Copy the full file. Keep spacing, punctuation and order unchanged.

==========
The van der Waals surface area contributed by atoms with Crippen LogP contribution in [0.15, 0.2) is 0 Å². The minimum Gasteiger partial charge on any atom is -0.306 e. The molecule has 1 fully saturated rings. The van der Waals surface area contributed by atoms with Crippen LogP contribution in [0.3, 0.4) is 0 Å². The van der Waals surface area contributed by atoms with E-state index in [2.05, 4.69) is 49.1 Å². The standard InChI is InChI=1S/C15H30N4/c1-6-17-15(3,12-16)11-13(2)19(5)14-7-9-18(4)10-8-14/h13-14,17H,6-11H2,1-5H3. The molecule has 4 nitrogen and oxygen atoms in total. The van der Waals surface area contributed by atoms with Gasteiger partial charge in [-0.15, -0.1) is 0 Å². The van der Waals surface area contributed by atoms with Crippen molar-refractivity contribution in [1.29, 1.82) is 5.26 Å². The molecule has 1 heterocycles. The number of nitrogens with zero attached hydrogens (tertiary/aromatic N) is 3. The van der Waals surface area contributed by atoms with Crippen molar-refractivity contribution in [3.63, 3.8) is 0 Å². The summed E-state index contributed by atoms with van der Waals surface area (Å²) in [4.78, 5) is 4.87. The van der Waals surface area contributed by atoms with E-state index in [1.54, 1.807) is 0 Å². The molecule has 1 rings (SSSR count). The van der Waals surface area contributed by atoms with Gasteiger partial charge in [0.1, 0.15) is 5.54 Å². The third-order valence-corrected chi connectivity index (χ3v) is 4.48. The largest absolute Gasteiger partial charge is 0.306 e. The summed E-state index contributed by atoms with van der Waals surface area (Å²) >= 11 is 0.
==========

The van der Waals surface area contributed by atoms with Crippen LogP contribution in [0.15, 0.2) is 0 Å². The minimum Gasteiger partial charge on any atom is -0.306 e. The molecule has 1 fully saturated rings. The van der Waals surface area contributed by atoms with Crippen LogP contribution in [0.3, 0.4) is 0 Å². The van der Waals surface area contributed by atoms with E-state index in [2.05, 4.69) is 49.1 Å². The standard InChI is InChI=1S/C15H30N4/c1-6-17-15(3,12-16)11-13(2)19(5)14-7-9-18(4)10-8-14/h13-14,17H,6-11H2,1-5H3. The molecule has 4 nitrogen and oxygen atoms in total. The van der Waals surface area contributed by atoms with Gasteiger partial charge in [-0.15, -0.1) is 0 Å². The van der Waals surface area contributed by atoms with Crippen molar-refractivity contribution in [1.29, 1.82) is 5.26 Å². The molecule has 1 heterocycles. The number of nitrogens with zero attached hydrogens (tertiary/aromatic N) is 3. The van der Waals surface area contributed by atoms with Crippen molar-refractivity contribution in [3.63, 3.8) is 0 Å². The summed E-state index contributed by atoms with van der Waals surface area (Å²) in [4.78, 5) is 4.87. The van der Waals surface area contributed by atoms with E-state index in [1.54, 1.807) is 0 Å². The molecule has 1 rings (SSSR count). The van der Waals surface area contributed by atoms with Gasteiger partial charge in [0.1, 0.15) is 5.54 Å². The third-order valence-corrected chi connectivity index (χ3v) is 4.48. The largest absolute Gasteiger partial charge is 0.306 e. The summed E-state index contributed by atoms with van der Waals surface area (Å²) >= 11 is 0.